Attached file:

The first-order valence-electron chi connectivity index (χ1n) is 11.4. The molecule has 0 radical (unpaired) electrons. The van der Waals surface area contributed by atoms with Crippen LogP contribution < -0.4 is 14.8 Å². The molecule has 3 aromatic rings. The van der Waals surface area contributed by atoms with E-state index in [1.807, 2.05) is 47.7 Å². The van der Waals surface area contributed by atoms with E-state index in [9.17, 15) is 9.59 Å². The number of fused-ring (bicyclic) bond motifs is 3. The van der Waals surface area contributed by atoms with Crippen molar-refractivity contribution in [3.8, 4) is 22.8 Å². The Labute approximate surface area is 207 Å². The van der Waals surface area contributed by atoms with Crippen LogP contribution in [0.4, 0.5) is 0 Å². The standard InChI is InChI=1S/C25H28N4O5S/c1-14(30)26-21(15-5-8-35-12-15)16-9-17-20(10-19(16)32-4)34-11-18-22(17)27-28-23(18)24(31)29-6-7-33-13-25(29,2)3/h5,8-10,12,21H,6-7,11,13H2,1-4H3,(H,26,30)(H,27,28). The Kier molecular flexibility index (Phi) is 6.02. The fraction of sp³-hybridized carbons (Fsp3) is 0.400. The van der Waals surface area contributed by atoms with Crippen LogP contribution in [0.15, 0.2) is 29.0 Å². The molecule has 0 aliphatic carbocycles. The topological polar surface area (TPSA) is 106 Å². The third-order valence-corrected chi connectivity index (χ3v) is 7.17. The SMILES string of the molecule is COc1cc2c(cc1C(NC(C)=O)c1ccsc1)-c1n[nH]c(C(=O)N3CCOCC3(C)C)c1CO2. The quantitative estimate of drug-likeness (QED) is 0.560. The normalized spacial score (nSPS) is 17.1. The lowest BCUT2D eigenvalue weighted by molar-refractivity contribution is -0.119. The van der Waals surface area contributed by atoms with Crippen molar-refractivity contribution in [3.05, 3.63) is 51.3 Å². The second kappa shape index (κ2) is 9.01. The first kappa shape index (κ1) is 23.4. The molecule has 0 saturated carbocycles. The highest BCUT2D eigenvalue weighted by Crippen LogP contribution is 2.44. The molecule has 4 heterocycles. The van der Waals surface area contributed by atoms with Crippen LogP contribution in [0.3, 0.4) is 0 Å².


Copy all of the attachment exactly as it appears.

The first-order valence-electron chi connectivity index (χ1n) is 11.4. The molecule has 0 radical (unpaired) electrons. The van der Waals surface area contributed by atoms with Crippen LogP contribution < -0.4 is 14.8 Å². The molecule has 3 aromatic rings. The van der Waals surface area contributed by atoms with E-state index in [1.807, 2.05) is 47.7 Å². The van der Waals surface area contributed by atoms with E-state index in [9.17, 15) is 9.59 Å². The number of fused-ring (bicyclic) bond motifs is 3. The van der Waals surface area contributed by atoms with Crippen molar-refractivity contribution in [3.8, 4) is 22.8 Å². The Labute approximate surface area is 207 Å². The van der Waals surface area contributed by atoms with Crippen LogP contribution in [0.4, 0.5) is 0 Å². The standard InChI is InChI=1S/C25H28N4O5S/c1-14(30)26-21(15-5-8-35-12-15)16-9-17-20(10-19(16)32-4)34-11-18-22(17)27-28-23(18)24(31)29-6-7-33-13-25(29,2)3/h5,8-10,12,21H,6-7,11,13H2,1-4H3,(H,26,30)(H,27,28). The Kier molecular flexibility index (Phi) is 6.02. The fraction of sp³-hybridized carbons (Fsp3) is 0.400. The van der Waals surface area contributed by atoms with Crippen LogP contribution in [0.15, 0.2) is 29.0 Å². The molecule has 0 aliphatic carbocycles. The topological polar surface area (TPSA) is 106 Å². The third-order valence-corrected chi connectivity index (χ3v) is 7.17. The SMILES string of the molecule is COc1cc2c(cc1C(NC(C)=O)c1ccsc1)-c1n[nH]c(C(=O)N3CCOCC3(C)C)c1CO2. The quantitative estimate of drug-likeness (QED) is 0.560. The normalized spacial score (nSPS) is 17.1. The lowest BCUT2D eigenvalue weighted by molar-refractivity contribution is -0.119. The van der Waals surface area contributed by atoms with Crippen molar-refractivity contribution in [3.05, 3.63) is 51.3 Å². The second kappa shape index (κ2) is 9.01. The first kappa shape index (κ1) is 23.4. The molecule has 0 saturated carbocycles. The highest BCUT2D eigenvalue weighted by Crippen LogP contribution is 2.44. The molecule has 4 heterocycles. The van der Waals surface area contributed by atoms with Crippen LogP contribution in [0.3, 0.4) is 0 Å².